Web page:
Living with purpose is what I want the story of my life to speak. I hope I am living a life story worth telling.
Two weeks ago I was strapped to a polygraph machine. That’s a “lie detector” machine for those of you not familiar with that. The main theme of the story I want to tell with my life, is that I am a grace filled truth teller.
So why was I sitting in a chair with wires plugged into me to discern if I was telling the truth as a variety of questions were being asked? Well, as part of the process for the career field I’m pursuing, necessitates that you be a person of integrity. It helps identify the trend or predictability of the person you are in the life you are living. The questions from the test are based off of an extremely detailed personal life history questionnaire. The organization doesn’t care about whether you’ve made mistakes in the past. Not being perfect is a normal human trait, and we all have baggage in the closet of our lives we’d prefer never to show others from choices we made during our “worst days.” What the purpose of the exam is to validate whether you are being truthful and transparent about all of you, and if you will be an honest person living out integrity, as you move forward.
We all want to know that our lives matter, we have purpose, are worthy and valuable because of who we are. For the most part, this strive for meaning, purpose, and value is what drives our march to live out the story we want to tell, and we all long for that to be a story that is worth telling.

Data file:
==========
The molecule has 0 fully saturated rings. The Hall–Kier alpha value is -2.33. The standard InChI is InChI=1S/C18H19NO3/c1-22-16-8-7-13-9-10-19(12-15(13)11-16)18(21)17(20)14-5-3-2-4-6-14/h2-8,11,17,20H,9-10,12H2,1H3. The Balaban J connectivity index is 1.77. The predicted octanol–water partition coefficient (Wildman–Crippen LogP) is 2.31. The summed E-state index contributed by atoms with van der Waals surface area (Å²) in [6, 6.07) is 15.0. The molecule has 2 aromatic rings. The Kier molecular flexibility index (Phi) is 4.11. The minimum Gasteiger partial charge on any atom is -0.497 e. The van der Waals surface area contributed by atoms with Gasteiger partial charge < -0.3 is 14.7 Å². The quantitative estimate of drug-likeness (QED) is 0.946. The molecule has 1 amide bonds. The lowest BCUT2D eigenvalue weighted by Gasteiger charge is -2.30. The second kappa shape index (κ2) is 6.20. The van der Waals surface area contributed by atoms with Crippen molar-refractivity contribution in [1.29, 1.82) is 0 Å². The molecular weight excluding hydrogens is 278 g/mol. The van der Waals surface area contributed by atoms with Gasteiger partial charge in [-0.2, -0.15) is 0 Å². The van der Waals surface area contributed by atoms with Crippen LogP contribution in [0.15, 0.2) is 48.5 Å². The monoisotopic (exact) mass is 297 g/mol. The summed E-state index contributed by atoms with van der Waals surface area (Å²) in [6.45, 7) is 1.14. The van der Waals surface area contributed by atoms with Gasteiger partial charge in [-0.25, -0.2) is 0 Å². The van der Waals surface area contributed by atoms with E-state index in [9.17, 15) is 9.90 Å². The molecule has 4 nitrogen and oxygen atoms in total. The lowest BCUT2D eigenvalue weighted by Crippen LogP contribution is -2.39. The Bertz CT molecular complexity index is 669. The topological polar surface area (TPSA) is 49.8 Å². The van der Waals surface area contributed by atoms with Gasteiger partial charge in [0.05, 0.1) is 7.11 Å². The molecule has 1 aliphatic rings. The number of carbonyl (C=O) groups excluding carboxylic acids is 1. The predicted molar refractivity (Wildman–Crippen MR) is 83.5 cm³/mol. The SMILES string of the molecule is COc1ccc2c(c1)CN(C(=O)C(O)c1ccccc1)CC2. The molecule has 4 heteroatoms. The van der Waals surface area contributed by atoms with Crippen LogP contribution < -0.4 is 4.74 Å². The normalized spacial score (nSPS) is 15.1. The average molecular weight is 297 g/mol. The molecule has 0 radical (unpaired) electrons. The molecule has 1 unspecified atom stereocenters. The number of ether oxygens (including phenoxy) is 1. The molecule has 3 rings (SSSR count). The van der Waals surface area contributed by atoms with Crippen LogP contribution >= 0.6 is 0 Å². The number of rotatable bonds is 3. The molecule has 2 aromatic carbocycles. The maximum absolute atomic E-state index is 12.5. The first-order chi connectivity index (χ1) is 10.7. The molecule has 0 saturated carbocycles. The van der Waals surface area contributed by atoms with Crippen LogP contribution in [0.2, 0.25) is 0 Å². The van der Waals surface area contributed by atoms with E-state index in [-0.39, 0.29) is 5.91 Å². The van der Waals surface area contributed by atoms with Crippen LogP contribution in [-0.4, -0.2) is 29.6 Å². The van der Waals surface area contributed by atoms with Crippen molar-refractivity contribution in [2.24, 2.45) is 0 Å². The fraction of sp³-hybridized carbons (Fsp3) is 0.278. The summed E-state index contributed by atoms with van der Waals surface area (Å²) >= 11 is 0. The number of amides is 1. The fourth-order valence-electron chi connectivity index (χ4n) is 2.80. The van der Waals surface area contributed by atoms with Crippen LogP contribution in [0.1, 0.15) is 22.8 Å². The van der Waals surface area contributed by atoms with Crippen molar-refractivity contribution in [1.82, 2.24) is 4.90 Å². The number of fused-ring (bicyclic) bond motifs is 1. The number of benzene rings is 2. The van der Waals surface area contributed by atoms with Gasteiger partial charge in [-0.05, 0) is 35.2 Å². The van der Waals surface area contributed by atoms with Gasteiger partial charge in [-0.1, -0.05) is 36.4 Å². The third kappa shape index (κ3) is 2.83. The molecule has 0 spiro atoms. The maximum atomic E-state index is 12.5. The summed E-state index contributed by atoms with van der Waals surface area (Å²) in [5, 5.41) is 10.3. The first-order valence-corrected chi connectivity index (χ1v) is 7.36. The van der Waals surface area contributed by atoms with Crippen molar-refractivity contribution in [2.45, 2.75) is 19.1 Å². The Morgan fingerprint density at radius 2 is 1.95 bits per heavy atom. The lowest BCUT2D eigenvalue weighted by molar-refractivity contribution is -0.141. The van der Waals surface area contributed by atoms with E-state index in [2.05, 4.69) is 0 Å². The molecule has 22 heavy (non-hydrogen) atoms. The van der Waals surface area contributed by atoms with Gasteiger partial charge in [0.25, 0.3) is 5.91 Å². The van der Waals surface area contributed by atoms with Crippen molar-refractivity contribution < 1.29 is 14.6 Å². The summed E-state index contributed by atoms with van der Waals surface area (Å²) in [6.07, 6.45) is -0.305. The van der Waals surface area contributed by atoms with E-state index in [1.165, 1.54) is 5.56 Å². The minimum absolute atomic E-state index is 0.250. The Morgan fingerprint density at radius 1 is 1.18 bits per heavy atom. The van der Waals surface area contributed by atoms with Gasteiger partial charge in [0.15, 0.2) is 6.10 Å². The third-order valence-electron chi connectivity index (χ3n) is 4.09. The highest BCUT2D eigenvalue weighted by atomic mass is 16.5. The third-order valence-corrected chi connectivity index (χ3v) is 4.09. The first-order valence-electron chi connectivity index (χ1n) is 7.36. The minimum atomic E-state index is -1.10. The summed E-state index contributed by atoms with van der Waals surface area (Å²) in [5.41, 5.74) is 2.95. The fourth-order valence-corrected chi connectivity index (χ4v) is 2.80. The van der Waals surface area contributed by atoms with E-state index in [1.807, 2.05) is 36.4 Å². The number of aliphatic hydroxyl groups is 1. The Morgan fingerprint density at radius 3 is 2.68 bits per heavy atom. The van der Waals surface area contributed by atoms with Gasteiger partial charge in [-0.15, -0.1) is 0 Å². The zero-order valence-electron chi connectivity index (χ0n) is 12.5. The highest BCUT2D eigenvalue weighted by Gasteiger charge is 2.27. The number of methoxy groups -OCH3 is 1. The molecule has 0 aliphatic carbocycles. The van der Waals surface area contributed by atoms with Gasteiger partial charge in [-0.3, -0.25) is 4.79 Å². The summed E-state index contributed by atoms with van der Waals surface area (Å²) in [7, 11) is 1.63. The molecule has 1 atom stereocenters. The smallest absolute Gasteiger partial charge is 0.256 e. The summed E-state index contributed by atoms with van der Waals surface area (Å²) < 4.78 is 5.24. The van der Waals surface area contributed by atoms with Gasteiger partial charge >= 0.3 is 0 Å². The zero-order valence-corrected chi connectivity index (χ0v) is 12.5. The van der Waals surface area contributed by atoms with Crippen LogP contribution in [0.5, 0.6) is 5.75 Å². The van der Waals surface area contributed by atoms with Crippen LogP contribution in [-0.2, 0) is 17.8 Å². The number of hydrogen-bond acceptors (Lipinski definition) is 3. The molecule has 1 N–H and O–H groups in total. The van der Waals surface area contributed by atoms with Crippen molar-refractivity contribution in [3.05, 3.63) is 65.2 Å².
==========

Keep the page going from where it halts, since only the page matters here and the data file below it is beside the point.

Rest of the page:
The decisions you make today will determine the story you tell tomorrow. Your life IS speaking. Are you living the story you want to tell?
When I started my career in ministry, it was motivated by a deep passion to help people experience the hope, joy, and purpose that come through a walk of faith with Christ. I wanted to share what I had experienced in my faith journey with others. High on zeal, and low on knowledge, I adopted what I thought at the time was the best “formula” of behaviors, beliefs, and habits that would produce the result I was looking for. I love how The Message describes this:
27-28 “You’re hopeless, you religion scholars and Pharisees! Frauds! You’re like manicured grave plots, grass clipped and the flowers bright, but six feet down it’s all rotting bones and worm-eaten flesh. People look at you and think you’re saints, but beneath the skin you’re total frauds.” (Matthew 23:27 – The Message (MSG))
Within the faith community there is an abundant supply of scripts to follow, lifestyle instructions, and theological reasons to believe. I was in search of the wholeness that only comes through the transformation by the Holy Spirit working deep within your heart and mind, and evidenced in your behavior. A change that only occurs from the inside out.
Just to clarify, we are each responsible for the choices that we make. To blame others is to play the victim and shank personal responsibility. I believe there are a few things that influence our decision making for how we live our lives, and get in the way of living the story we want to tell: reality, blind spots, masks, and potential: what we let others see, the blind spots we don’t see, the secrets we keep, and the motives underlying ‘why’ we do what we do.